Isabel Farfante 1916-2009

From the Smithsonian Institution. <a href=As a taxonomist and marine biologist, it is very hard to lose “one of us”. There are not many around and each loss is a shock to the system. The loss of Isabel Farfante is a huge loss for crustacean taxonomy. I’ve never met her, but I’ve read many of papers and monographs. Her work was thorough and very useful to more people than she probably knows. Although she was a crustacean taxonomist, the first paper of her’s that I read was on the molluscan limpet genus Diodora.

Here is a short bio from the Smithsonian website A Brief History of the Department of Invertebrate Zoology.

24 July 1916  – Carcinologist Emeritus, U.S. National Marine Fisheries Service, Systematics Laboratory. Born in Havana, Cuba, she received her Ph.D. from Radcliffe College (1948). She was professor and researcher at the University of Havana; director of the Cuban Centro de Investigaciones Pesqueras; and associate in Invertebrate Zoology, Museum of Comparative Zoology, Harvard University. She has authored zoology textbooks, and numerous papers on the systematics of penaeoid shrimps, most notably landmark studies of the commercial genus Penaeus. She is senior author of the book Penaeoid and sergestoid shrimps and prawns of the world (1997). (Married name: Isabel C. Canet)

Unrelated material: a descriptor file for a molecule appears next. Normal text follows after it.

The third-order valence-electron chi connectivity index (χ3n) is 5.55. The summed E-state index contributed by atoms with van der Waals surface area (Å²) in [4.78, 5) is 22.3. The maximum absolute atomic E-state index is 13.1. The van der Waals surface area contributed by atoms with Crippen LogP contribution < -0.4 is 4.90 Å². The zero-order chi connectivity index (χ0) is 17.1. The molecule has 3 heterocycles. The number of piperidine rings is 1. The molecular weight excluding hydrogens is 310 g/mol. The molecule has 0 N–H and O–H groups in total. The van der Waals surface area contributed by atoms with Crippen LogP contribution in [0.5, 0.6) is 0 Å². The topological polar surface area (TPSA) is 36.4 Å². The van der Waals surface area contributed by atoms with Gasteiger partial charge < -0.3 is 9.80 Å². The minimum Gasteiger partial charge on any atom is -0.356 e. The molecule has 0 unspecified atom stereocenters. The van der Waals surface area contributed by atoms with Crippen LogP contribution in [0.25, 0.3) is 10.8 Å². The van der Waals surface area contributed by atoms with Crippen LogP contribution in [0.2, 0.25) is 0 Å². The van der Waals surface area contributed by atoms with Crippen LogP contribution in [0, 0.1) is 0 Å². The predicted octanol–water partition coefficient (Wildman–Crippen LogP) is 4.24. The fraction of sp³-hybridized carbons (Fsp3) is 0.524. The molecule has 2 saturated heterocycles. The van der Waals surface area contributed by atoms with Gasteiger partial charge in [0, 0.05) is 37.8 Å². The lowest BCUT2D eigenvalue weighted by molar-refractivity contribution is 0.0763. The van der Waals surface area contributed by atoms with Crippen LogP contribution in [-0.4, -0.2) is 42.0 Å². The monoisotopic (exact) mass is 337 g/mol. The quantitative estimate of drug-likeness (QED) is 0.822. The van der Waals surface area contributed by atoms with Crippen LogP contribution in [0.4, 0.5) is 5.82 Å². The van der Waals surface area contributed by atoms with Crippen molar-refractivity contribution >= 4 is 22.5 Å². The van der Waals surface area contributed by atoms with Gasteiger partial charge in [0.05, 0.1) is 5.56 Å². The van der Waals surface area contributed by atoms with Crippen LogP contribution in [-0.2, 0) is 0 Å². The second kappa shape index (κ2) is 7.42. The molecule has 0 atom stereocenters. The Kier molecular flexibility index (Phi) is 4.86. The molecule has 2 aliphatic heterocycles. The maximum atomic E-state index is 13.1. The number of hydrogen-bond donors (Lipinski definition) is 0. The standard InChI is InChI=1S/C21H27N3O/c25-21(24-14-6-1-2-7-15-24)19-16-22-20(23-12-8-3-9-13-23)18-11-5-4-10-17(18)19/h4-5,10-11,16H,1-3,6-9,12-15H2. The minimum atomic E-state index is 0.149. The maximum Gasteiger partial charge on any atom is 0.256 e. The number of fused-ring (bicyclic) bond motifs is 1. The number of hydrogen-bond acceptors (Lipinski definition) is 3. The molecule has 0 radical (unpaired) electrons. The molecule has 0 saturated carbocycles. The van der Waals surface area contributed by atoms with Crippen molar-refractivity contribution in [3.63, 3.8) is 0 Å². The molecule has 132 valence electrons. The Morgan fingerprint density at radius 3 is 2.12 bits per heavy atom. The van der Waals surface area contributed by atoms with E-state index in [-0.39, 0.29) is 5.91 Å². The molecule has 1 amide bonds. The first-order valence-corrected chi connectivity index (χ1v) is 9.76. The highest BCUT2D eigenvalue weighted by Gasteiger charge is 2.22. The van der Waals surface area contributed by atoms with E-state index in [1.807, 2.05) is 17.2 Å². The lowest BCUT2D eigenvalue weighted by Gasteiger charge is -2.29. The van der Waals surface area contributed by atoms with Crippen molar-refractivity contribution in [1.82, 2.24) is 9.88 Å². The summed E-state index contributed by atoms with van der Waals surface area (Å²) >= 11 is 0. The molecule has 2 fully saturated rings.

Isabel was 93 and passed on in her home in Key Biscayne, Florida in the company of her family. Ray Bauer notes on the Crustacean listeserve this morning:

Isa was a truly great scientist and carcinologist, born in Cuba, who received her doctorate at Radcliffe and went on to a prominent career as professor and marine biologist in Cuba. She was forced to flee Cuba after the Castro revolution but became established with the National Marine Fisheries Service branch at the National Museum of Natural History (Smithsonian Institution), with a laboratory in the Division of Crustacea.

2 Replies to “Isabel Farfante 1916-2009”

  1. It was a great lost, but her work is greater. Thanks Isa, for your legacy to this past and future generations.

  2. you were like a grandma to me thank you for teaching me all about plants and life i love you, ashley

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